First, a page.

Package Contents

The EA-380D (and the rest of the EarthWatts Green line) ships without a power cord. The supposed reasoning is that most households already have extra power cords, as they accumulate from older PCs and upgrades, but if you're new to the computing game you may have to order one (or ask a friend). While that may benefit the environment, it's also worth noting that Antec saves a bit on costs; the customer will have to decide whether the included matierials are sufficient.

Antec neglected to mention the absense of polystyrene in their packaging; the PSU is protected by two pieces of recycled cardboard. Also included are mounting screws and a product overview sheet. Besides the “green philosophy”, the removal of the power cord (~1$) is a useful way of reducing BOM costs, whereas the manual and screws are rather inexpensive by comparison. We would say that screws could be left out as well, since they could be reused from older PCs, but they cost (and weigh) less, so the there was apparently less incentive to remove them.

Going with the green image, a dark green coating was selected for this series; it's an unusual alternative to the grey predecessors and other (mainly black) retail PSUs. It won't matter one way or the other for windowless cases, but some customers might enjoy the change in style. The varnish resists scratches very well and fingerprints are not visible. With an 80mm fan at the rear of the chassis, there are no bulging fan grilles on the top or bottom. The ventilation holes are square-shaped and give the PSU an angular and rustic appearance. Otherwise the styling is straightforward and unobtrusive. With a depth of just 14cm, it is the smallest possible ATX-size PSU.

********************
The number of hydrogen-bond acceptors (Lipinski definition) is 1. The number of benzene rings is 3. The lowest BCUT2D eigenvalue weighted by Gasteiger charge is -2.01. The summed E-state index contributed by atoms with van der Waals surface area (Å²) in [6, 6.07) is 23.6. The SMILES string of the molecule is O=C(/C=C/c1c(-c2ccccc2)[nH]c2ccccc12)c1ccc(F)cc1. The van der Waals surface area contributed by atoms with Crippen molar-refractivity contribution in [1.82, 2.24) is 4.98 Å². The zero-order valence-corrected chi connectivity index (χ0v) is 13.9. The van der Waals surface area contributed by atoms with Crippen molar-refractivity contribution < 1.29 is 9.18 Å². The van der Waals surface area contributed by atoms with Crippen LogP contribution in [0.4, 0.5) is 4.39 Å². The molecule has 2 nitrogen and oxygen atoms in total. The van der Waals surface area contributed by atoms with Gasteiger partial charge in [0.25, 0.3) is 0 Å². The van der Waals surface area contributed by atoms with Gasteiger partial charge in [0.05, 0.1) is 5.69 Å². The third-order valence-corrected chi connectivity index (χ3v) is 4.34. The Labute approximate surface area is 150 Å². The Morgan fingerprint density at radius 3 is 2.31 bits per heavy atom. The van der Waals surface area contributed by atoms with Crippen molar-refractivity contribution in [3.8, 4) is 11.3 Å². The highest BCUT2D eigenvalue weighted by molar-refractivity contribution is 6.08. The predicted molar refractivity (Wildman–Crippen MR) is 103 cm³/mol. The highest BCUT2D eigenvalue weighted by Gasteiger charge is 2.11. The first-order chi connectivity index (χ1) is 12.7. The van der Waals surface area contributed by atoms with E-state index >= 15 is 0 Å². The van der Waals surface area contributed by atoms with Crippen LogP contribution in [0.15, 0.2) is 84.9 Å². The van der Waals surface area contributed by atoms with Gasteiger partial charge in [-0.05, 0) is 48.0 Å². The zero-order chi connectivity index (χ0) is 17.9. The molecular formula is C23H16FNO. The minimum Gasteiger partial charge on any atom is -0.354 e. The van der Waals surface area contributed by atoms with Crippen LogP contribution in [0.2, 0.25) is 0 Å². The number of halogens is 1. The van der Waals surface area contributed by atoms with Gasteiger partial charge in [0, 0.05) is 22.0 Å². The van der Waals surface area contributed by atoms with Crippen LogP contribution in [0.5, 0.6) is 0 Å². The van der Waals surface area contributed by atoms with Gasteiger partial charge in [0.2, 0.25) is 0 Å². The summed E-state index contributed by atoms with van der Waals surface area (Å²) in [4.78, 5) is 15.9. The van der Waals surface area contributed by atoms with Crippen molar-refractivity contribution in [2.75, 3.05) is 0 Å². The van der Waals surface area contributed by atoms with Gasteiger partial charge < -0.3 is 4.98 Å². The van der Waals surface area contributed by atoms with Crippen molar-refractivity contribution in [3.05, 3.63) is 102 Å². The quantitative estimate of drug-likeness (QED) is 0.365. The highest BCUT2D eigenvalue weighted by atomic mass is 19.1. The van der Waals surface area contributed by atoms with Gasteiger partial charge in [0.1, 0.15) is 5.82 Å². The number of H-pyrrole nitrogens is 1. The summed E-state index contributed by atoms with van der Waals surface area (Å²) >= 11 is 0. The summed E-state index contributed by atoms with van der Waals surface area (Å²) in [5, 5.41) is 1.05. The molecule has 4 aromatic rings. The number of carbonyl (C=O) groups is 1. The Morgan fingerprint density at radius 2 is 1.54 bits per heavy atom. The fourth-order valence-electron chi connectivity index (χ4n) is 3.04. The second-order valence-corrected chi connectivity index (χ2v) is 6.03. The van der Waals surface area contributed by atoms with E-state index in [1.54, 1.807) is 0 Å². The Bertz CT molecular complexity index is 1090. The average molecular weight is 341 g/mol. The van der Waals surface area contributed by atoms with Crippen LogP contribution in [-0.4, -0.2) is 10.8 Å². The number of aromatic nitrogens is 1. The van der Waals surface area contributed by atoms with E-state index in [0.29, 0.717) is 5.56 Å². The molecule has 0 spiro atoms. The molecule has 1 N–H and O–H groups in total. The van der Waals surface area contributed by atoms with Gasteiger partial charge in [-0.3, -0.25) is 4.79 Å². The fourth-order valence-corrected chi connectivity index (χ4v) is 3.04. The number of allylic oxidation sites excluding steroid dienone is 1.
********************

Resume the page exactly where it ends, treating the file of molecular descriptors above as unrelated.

The +12V rails are rated at 15A and 17A respectively and deliver a combined 336W. +5V and +3.3V are specified with 20A and 115W combined. The peak power on the stronger rails is 450W.

Antec EarthWatts EA 380D Green 380W Cables and Connectors


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  • GeorgeH - Sunday, October 3, 2010 - link

    "jensend" is absolutely correct. I'm sick and tired of trying to correct people that think they need a 600W PSU for their i5-750 + GTX 460 build. I'd say 90%+ of builds (yes, including your ever so awesome gaming machine) would be more than fine using this PSU.

    Unfortunately, finding reliable sources to link to can be difficult - and who is more reliable than Anandtech? How about a short "How Much PSU Do You Really Need?" article using modern hardware, done Anandtech style?
  • JarredWalton - Sunday, October 3, 2010 - link

    My own gaming system:

    12GB RAM
    2 x HD 5850
    Two 120GB SSDs
    1TB HDD
    500W Enermax Pro87+ PSU

    Power draw idle: ~125W
    Power draw load: ~350W

    Note that that is total system power draw at the outlet, so accounting for efficiency it looks like the whole system is maxing out at around 300W power output from the PSU. I'd still be hesitant to try to run such a system off a 380W PSU, because I like my safety margin, but a 500W PSU works admirably.
  • cruisin3style - Sunday, October 3, 2010 - link

    One key to understanding things in life is not to think of how you cannot use something or how something doesn't apply to you, it is to think beyond yourself and how something might apply to others.

    I have not 1 but 2 Antec 380W psus (1 of which is this same version, the other an older one). I can say from experience that not only are they reliable but can handle pretty much anything you plan to do with them that doesn't require a serious graphics card.